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The two player Fury Fire set has been out for almost two years now. With a new Dart Tag line released I thought it would be appropriate to look back and review one of my favorite blasters ever. Hit the jump for blaster features, usage tips, comparisons to current blasters, and of course a battle tested review!
The Fury Fire came as a two blaster, Dart Tag set that included two protective glasses and two scoring vests. The usual price was about $40 USA. An alternate version came with a electronic flag for capture the flag games. Blaster and vest colors came in green or orange. Personally, I liked the orange, darker shade.
The Capture the Flag version.
Internals are very similar to the Nerf Maverick. The big difference is that the air seal is better, allowing the darts to go about 5-10 feet farther. That brings the range on this blaster to a solid 30 foot area when firing it. It holds ten darts vs. the Maverick’s five. Pulling the trigger a certain amount rotates the turret, just like the Maverick. From here on out, there are more differences then similarities. The Fury Fire also carries one tactical rail.
The Fury Fire features a grip handle, that allows players to fire of darts faster then many blasters such as the Maverick, Nite Finder, etc. Plenty of open space around the turrets allows players to reload easier and faster. And again the better air seal lets players fire off darts farther as well. What can be said about the Fury Fire is that it’s similar to the Maverick, but it’s features give it an edge vs. that blaster. The greater amount of darts, easy reloading, and good range should give you an edge, or at the very least at advantage in one of those above factors listed.
The accuracy and versatility are also something to praise. It’s primary dart of choice is the Dart Tag dart of course, and that works the best due to it’s weighted, velco tip. But it can fire all other darts with it’s accuracy almost unchanged. It’ll fire Suckers, Whistlers, Glow in the Dart darts, and even Stream Lines. The barrel length will help guide the dart, and the power behind them helps keep the darts straight.
Size comparison to a stock less Alpha Trooper.
The blaster is solidly sized. The size allows you to go around corners fairly easily and wield it in small spaces (see videos below for examples.)
This blaster can be a very solid primary or very good secondary. A couple things hold it back just a wee bit. First off it’s outdated. This blaster came out in mid 2009. Slam Fire and high, mobile, rate of fire blasters were not out yet. It will out shoot and out range smaller blasters (such as the Maverick, Tek 6, Nite Finder stock,) but might encounter problems if it goes against new, faster firing blasters (ex. Alpha Trooper, Raider, Swarmfire, Quick 16). However if it is stock vs. stock it will out range those blasters, or at least match them. Also the price is a bit high. When I bought this set I split the cost with a friend, which meets a pretty much payed $20 for one pair of glasses, one vest, and one blaster. That does’t seem like a bad deal to me.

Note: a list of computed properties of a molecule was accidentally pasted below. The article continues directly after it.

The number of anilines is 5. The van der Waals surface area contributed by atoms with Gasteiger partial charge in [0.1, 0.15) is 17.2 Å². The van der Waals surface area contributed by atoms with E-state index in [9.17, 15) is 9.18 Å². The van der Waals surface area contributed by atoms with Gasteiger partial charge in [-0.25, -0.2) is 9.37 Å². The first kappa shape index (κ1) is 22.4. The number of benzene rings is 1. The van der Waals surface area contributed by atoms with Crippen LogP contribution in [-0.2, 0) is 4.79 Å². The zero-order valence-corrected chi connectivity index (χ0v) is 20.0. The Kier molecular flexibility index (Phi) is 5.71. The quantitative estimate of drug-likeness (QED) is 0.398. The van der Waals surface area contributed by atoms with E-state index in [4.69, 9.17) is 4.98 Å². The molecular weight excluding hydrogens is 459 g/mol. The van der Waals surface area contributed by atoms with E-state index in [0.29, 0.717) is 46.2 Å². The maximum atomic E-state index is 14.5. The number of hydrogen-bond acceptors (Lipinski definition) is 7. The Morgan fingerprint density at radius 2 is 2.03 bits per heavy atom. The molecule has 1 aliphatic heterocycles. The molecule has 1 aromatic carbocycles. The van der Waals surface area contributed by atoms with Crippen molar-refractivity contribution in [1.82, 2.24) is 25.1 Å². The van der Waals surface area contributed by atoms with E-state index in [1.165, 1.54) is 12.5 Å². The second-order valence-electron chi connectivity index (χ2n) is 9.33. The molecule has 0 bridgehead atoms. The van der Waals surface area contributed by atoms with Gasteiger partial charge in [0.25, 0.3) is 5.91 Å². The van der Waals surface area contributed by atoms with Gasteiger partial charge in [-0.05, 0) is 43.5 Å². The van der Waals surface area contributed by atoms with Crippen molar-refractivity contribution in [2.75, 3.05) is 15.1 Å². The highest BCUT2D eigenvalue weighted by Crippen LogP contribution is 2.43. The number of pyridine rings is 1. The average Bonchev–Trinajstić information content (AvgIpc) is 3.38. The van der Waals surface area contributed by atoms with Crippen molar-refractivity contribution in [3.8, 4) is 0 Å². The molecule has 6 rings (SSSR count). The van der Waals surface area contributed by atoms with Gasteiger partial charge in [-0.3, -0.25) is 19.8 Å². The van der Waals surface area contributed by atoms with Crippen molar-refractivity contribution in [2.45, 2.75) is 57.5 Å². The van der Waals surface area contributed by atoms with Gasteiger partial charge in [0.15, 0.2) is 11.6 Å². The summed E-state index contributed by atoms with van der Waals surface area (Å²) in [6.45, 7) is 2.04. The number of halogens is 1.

To make the most out of this blaster play to it’s current strengths on the battlefield. If the other team has slower firing blasters don’t feel afraid to get closer and use the rate of fire to hit them with more then one dart. Also have some sort of easy reloading system to keep the blaster’s turrets loaded. It’s tempting to just unload on someone or use the shots to keep the enemy down, but if you fire off a few shots and then reload a few or all of them I guarantee you’ll be better prepared and more of a force on the battlefield. What I did was I wore the vest that came with the set and just stick a bunch of Tagger darts onto it. My arms wouldn’t knock them off and it was extremely easy to pick them off and put them into the blaster’s turrets.
Due to these factors (range, rate of fire, versatility, design) I still believe this is a solid blaster in this early decade of Nerf. You’ll either have range or rate of fire going for you, and it’s ability to use all sorts of darts and small portable design make it a force on the battlefield. The blaster is good at what it does, but doesn’t really excel at anything. The addition ability to use all sorts of darts makes me rate this 8.5/10. However the high price and declincing ablity to find this blaster makers me lower the rating to an underated 8.0/10.
Check out some gameplay videos below of me using the Fury Fire, along with commentary by myself.
No Hits Felt (3 vs. 3) You can see the accuracy & easy handling, paired with my speed and game skills make this a “deadly” blaster. I take out one of my friends in about 8 or 9 seconds of the game starting. (In our games headshots = 1 hit takeout)
A Failed Rush and Defend (3 vs. 3). I take out the same friend as the above video. It takes me one game minute this time, but when my friend hops into the middle I take him out in 3 seconds.
Different game, different angle. I take out the SAME friend as the above two videos. It takes me 47 seconds here. He tries to dual wield a Recon and Tek 6 to counter my fire power. The Fury Fire still out guns it.